A Female Perspective on Racing Bikes and Other Seemingly Dude Things
By Cindy Abbott, ZOIC Ambassador
“Are YOU really gonna operate that thing?!” says a dumbfounded man who sees me driving a monstrous brush truck for work. The same man then pulls out his camera phone to capture the “pure insanity” that is a female driving a commercial motor vehicle. I have no choice but to roll my eyes and explain that “Yes, I am going to drive this thing, and yes I’m about to pick up every damn piece of brush down to the toothpick of a twig with the huge claw that accompanies this behemoth of “manly” metal.”
Wielding the tools of my trade – a chainsaw and bucket truck
Taking It Personally
This dialogue happens all too frequently between me, a short-statured female tree-climbing arborist, and men who have an outdated perception of what women are able to contribute to society. Now, I’m not trying to knock the dudes here. It’s just time to bring awareness and honest dialogue to the 21st century female participating in historically male-dominated activities.
Making the cut
So, what’s my point in telling you this on the ZOIC blog? Unfortunately this is a common occurrence not only in my work life, but in my mountain bike life as well. I am also a female
professional mountain biker. This fact has been a challenging adventure and social experiment in my life for over a decade. One that has pushed the boundaries of my patience and my pocketbook.
Drop it like it’s hot!
During the last ten years I have been racing bikes and trying to break the box that I’ve been (unfairly) assigned to and caged in as a female in adventure sports. I don’t race for the money, I race for me. However, it would be nice to have equal pay and opportunity as the men in the same sport. I perform the same activities that men do in the sport: travel for races, build my bike up in the parking lots of race venues, sleep in my car to save money, work hard, race hard, train, win, and lose. Yet I must seemingly beg for validation from the bike industry and many of my male counterparts. Not cool. I want more for women.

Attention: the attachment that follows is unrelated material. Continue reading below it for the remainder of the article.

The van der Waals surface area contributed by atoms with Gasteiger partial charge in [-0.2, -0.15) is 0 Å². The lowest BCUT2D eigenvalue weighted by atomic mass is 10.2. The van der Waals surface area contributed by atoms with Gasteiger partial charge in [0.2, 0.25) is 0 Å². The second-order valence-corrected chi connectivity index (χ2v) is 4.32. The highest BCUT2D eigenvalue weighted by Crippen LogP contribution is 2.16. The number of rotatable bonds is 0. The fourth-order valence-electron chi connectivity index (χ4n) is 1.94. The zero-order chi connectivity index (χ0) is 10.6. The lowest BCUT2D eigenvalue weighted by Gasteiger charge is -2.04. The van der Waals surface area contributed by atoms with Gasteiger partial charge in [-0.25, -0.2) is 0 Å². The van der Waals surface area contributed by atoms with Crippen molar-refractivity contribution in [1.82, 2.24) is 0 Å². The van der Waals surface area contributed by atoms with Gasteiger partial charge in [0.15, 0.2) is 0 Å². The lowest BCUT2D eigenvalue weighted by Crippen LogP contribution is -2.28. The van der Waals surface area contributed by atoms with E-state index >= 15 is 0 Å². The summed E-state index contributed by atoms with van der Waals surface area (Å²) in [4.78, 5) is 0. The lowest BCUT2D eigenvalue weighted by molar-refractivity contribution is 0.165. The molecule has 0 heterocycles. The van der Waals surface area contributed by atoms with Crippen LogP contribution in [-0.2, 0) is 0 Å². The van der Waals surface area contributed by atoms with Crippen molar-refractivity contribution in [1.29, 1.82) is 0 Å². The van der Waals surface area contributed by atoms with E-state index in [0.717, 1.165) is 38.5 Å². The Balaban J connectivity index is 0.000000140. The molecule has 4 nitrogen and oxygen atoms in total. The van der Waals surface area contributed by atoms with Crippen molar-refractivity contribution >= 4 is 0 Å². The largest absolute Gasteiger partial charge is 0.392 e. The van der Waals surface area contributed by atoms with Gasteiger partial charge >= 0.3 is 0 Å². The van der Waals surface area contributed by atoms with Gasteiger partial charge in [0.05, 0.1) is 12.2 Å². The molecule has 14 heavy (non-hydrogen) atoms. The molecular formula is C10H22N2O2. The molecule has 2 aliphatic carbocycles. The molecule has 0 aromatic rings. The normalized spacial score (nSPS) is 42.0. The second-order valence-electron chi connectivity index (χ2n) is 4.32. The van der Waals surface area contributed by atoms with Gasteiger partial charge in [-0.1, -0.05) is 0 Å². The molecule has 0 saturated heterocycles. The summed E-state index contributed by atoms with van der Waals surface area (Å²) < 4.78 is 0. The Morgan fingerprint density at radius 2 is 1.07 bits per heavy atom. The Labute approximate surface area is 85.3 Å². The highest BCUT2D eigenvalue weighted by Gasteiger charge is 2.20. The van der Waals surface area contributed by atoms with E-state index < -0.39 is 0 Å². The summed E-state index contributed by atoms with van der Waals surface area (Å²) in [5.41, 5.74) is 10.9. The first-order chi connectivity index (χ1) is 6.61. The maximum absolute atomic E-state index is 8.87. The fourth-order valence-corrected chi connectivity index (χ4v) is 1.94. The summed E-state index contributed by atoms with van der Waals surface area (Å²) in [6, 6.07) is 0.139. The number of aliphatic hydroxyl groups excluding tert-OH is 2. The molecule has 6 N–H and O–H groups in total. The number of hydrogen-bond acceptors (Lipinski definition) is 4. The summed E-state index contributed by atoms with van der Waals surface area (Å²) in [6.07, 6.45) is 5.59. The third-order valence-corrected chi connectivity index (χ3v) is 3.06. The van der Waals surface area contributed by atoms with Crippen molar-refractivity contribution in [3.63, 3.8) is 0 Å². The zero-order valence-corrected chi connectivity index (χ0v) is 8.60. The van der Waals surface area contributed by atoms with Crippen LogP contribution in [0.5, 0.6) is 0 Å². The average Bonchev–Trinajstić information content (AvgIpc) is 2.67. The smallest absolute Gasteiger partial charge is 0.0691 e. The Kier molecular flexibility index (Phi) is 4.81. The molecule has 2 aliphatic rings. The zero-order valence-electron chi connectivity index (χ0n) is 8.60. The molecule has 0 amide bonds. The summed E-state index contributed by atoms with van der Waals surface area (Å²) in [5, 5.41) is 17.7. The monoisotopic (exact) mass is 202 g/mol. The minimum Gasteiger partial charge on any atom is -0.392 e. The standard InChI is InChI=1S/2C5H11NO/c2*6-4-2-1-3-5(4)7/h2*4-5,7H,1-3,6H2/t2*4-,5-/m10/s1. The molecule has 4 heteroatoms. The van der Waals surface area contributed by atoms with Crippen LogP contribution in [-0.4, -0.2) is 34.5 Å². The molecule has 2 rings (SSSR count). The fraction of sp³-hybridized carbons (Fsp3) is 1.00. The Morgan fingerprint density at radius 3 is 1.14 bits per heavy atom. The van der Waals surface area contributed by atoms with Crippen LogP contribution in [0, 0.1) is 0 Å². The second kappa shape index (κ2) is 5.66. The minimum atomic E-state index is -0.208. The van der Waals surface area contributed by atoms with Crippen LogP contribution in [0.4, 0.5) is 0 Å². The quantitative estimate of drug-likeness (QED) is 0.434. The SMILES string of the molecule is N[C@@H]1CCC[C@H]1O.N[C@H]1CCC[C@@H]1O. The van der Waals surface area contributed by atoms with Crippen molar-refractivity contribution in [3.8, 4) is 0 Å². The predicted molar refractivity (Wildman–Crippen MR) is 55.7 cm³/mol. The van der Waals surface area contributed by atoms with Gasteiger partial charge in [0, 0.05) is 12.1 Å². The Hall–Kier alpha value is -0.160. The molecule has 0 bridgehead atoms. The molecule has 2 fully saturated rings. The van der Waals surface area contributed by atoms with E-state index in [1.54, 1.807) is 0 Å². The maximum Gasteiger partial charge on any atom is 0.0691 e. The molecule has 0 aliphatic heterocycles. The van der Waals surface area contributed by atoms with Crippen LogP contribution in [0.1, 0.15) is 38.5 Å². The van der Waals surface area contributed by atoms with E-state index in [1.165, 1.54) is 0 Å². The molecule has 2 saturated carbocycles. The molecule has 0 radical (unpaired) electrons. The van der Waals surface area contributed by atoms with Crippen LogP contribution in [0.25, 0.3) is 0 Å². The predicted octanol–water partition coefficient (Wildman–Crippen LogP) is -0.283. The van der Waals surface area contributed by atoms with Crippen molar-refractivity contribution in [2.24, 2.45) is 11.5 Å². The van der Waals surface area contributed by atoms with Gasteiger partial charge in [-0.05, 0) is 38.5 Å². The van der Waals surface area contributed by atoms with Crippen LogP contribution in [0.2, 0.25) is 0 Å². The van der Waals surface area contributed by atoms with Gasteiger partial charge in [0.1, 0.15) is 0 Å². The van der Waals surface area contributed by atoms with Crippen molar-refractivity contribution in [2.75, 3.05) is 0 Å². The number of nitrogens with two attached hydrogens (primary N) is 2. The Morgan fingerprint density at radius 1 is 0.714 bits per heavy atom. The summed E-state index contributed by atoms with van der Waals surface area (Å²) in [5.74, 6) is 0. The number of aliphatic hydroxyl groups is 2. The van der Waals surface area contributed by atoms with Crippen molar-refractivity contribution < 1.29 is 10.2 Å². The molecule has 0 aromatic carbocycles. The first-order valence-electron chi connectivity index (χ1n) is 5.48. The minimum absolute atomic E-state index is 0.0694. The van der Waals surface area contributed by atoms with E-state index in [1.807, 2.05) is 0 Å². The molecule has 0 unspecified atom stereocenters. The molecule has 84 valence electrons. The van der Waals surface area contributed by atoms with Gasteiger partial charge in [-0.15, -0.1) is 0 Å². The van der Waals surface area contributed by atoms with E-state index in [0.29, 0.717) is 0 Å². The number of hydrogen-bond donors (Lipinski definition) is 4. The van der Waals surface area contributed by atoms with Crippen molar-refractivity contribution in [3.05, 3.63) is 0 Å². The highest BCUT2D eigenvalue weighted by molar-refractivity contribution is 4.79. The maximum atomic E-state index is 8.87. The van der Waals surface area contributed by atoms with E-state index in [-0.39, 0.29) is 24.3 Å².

Don’t worry, I’m not blind to the fact that there are simply not as many women willing to participate in the sport of mountain biking. Yet. Perhaps due to a myriad of barriers: fear, exclusion, lack of self-confidence, tight finances….the list goes on and on.
However, there’s hope! Now more than ever, there are hundreds of female-focused mountain bike efforts across the country dedicated to introducing women to mountain biking and building female centric mountain bike communities. Girlz Gone Riding
, a Southern California based women's group, organizes rides, clinics, trips and holds their own festival each fall. In 2018 the National Interscholastic Cycling Association launched its Girls Riding Together (GriT)
program to grow the particpation of girls in high school mountain bike racing from 20% to 33% by 2023. While for younger girls Little Bellas
, founded by sisters and former pro mountain bike racers Lea and Sabra Davison, runs programs in 16 states offering "mentoring on mountain bikes" for girls ages 7-16. Groups and programs like these are invaluable for engaging women and girls in the sport of mountain biking, many who may not have found it otherwise.
Leading a Juliana ride in Sedona with great friends and superstar riders!
Making A Difference
Therefore it is my goal as a female athlete to bring awareness through action: by doing everything in my power to get more ladies involved in the sport I hold so dearly. Fortunately I found an avenue, a personal way to contribute to inclusion. For the last five years, I have had the honor of running an Austin Texas based non-profit Ride Like A Girl
, a women's only subgroup of Austin Ridge Riders dedicated to teaching women how to ride and providing a welcoming community for all ages. I simultaneously got certified as a professional mountain bike instructor and high school mountain bike coach. My focus in achieving these things is to introduce more girls and women to mountain biking in positive and encouraging ways. Through my involvement in groups like these, I have found that building confidence and breaking down fear based barriers in ladies-only settings further emphasizes the extremely valuable aspects of mountain biking. This benefits not only female centric cycling communities, but society as a whole by cultivating more fearless, strong, and confident women.
Trail time = smile time
Mountain biking has taken me to many amazing places, and introduced me to the most incredible humans, male and female. I believe equality in sport is possible. My hope for the future is to see an equal number of men and women participating in the sport of mountain biking. Even if the aforementioned doesn’t become a reality, we females won’t stop pushing boundaries and breaking down the barriers that have kept us from pursuing our dreams in the past. In the words of Beyoncé, “Who run the world? GIRLS!”
Photo credit @nickberardphoto